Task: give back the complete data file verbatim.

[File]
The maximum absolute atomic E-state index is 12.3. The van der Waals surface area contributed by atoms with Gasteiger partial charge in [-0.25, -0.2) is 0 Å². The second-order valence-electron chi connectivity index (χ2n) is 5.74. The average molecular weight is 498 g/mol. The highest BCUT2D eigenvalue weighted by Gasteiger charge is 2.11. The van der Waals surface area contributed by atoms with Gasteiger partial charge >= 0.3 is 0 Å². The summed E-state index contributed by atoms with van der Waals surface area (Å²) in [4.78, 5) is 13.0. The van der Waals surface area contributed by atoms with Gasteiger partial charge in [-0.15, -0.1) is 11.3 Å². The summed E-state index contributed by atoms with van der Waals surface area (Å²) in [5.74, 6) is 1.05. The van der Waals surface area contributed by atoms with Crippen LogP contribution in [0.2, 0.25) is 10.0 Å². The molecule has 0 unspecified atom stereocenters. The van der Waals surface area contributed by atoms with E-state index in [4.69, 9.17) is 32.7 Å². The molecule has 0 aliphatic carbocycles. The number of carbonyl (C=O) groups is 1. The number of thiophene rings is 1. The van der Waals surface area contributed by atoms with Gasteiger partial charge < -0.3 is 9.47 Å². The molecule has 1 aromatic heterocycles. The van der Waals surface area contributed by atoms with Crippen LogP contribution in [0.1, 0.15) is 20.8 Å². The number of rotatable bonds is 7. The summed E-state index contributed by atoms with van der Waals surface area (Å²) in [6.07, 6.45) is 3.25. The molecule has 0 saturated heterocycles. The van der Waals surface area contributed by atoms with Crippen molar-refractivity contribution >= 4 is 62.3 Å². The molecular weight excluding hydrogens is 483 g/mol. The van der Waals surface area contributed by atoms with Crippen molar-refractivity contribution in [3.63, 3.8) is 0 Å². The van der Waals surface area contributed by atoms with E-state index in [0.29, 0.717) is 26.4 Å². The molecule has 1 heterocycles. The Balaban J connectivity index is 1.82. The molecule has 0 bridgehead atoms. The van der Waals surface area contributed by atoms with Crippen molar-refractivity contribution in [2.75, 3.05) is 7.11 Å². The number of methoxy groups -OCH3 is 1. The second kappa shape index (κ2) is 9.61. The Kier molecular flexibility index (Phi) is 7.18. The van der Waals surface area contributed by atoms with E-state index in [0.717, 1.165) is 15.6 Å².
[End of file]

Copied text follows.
The maximum absolute atomic E-state index is 12.3. The van der Waals surface area contributed by atoms with Gasteiger partial charge in [-0.25, -0.2) is 0 Å². The second-order valence-electron chi connectivity index (χ2n) is 5.74. The average molecular weight is 498 g/mol. The highest BCUT2D eigenvalue weighted by Gasteiger charge is 2.11. The van der Waals surface area contributed by atoms with Gasteiger partial charge >= 0.3 is 0 Å². The summed E-state index contributed by atoms with van der Waals surface area (Å²) in [4.78, 5) is 13.0. The van der Waals surface area contributed by atoms with Gasteiger partial charge in [-0.15, -0.1) is 11.3 Å². The summed E-state index contributed by atoms with van der Waals surface area (Å²) in [5.74, 6) is 1.05. The van der Waals surface area contributed by atoms with Crippen LogP contribution in [0.2, 0.25) is 10.0 Å². The molecule has 0 unspecified atom stereocenters. The van der Waals surface area contributed by atoms with E-state index in [4.69, 9.17) is 32.7 Å². The molecule has 0 aliphatic carbocycles. The number of carbonyl (C=O) groups is 1. The number of thiophene rings is 1. The van der Waals surface area contributed by atoms with Gasteiger partial charge < -0.3 is 9.47 Å². The molecule has 1 aromatic heterocycles. The van der Waals surface area contributed by atoms with Crippen LogP contribution in [0.1, 0.15) is 20.8 Å². The number of rotatable bonds is 7. The summed E-state index contributed by atoms with van der Waals surface area (Å²) in [6.07, 6.45) is 3.25. The molecule has 0 saturated heterocycles. The van der Waals surface area contributed by atoms with Crippen molar-refractivity contribution >= 4 is 62.3 Å². The molecular weight excluding hydrogens is 483 g/mol. The van der Waals surface area contributed by atoms with Crippen molar-refractivity contribution in [3.63, 3.8) is 0 Å². The van der Waals surface area contributed by atoms with E-state index in [0.29, 0.717) is 26.4 Å². The molecule has 1 heterocycles. The Balaban J connectivity index is 1.82. The molecule has 0 bridgehead atoms. The van der Waals surface area contributed by atoms with Crippen molar-refractivity contribution in [2.75, 3.05) is 7.11 Å². The number of methoxy groups -OCH3 is 1. The second kappa shape index (κ2) is 9.61. The Kier molecular flexibility index (Phi) is 7.18. The van der Waals surface area contributed by atoms with E-state index in [0.717, 1.165) is 15.6 Å².